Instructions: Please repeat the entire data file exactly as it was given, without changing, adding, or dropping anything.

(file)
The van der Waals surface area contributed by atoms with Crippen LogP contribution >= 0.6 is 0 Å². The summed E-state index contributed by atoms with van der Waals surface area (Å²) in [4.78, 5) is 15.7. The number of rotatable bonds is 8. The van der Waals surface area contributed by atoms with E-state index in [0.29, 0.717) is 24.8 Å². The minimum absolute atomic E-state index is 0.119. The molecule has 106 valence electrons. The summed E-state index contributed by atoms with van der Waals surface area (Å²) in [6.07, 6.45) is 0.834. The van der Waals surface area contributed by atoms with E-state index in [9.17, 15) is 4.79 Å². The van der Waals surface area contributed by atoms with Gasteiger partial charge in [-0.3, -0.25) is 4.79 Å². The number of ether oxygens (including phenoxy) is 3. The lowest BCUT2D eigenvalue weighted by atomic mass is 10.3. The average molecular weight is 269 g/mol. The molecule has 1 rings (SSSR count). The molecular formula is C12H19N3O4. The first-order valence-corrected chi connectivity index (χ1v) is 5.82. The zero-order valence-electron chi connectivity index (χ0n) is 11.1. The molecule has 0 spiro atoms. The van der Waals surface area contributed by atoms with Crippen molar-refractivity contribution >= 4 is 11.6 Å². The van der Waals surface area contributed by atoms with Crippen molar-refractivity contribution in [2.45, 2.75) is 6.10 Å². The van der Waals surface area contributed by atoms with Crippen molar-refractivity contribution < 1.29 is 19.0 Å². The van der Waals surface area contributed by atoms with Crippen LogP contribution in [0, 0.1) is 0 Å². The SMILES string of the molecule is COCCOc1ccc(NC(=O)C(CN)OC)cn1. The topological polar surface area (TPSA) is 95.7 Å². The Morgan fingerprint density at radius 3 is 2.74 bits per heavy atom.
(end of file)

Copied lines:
The van der Waals surface area contributed by atoms with Crippen LogP contribution >= 0.6 is 0 Å². The summed E-state index contributed by atoms with van der Waals surface area (Å²) in [4.78, 5) is 15.7. The number of rotatable bonds is 8. The van der Waals surface area contributed by atoms with E-state index in [0.29, 0.717) is 24.8 Å². The minimum absolute atomic E-state index is 0.119. The molecule has 106 valence electrons. The summed E-state index contributed by atoms with van der Waals surface area (Å²) in [6.07, 6.45) is 0.834. The van der Waals surface area contributed by atoms with E-state index in [9.17, 15) is 4.79 Å². The van der Waals surface area contributed by atoms with Gasteiger partial charge in [-0.3, -0.25) is 4.79 Å². The number of ether oxygens (including phenoxy) is 3. The lowest BCUT2D eigenvalue weighted by atomic mass is 10.3. The average molecular weight is 269 g/mol. The molecule has 1 rings (SSSR count). The molecular formula is C12H19N3O4. The first-order valence-corrected chi connectivity index (χ1v) is 5.82. The zero-order valence-electron chi connectivity index (χ0n) is 11.1. The molecule has 0 spiro atoms. The van der Waals surface area contributed by atoms with Crippen molar-refractivity contribution >= 4 is 11.6 Å². The van der Waals surface area contributed by atoms with Crippen molar-refractivity contribution in [2.45, 2.75) is 6.10 Å². The van der Waals surface area contributed by atoms with Crippen molar-refractivity contribution < 1.29 is 19.0 Å². The van der Waals surface area contributed by atoms with Crippen LogP contribution in [0, 0.1) is 0 Å². The SMILES string of the molecule is COCCOc1ccc(NC(=O)C(CN)OC)cn1. The topological polar surface area (TPSA) is 95.7 Å². The Morgan fingerprint density at radius 3 is 2.74 bits per heavy atom.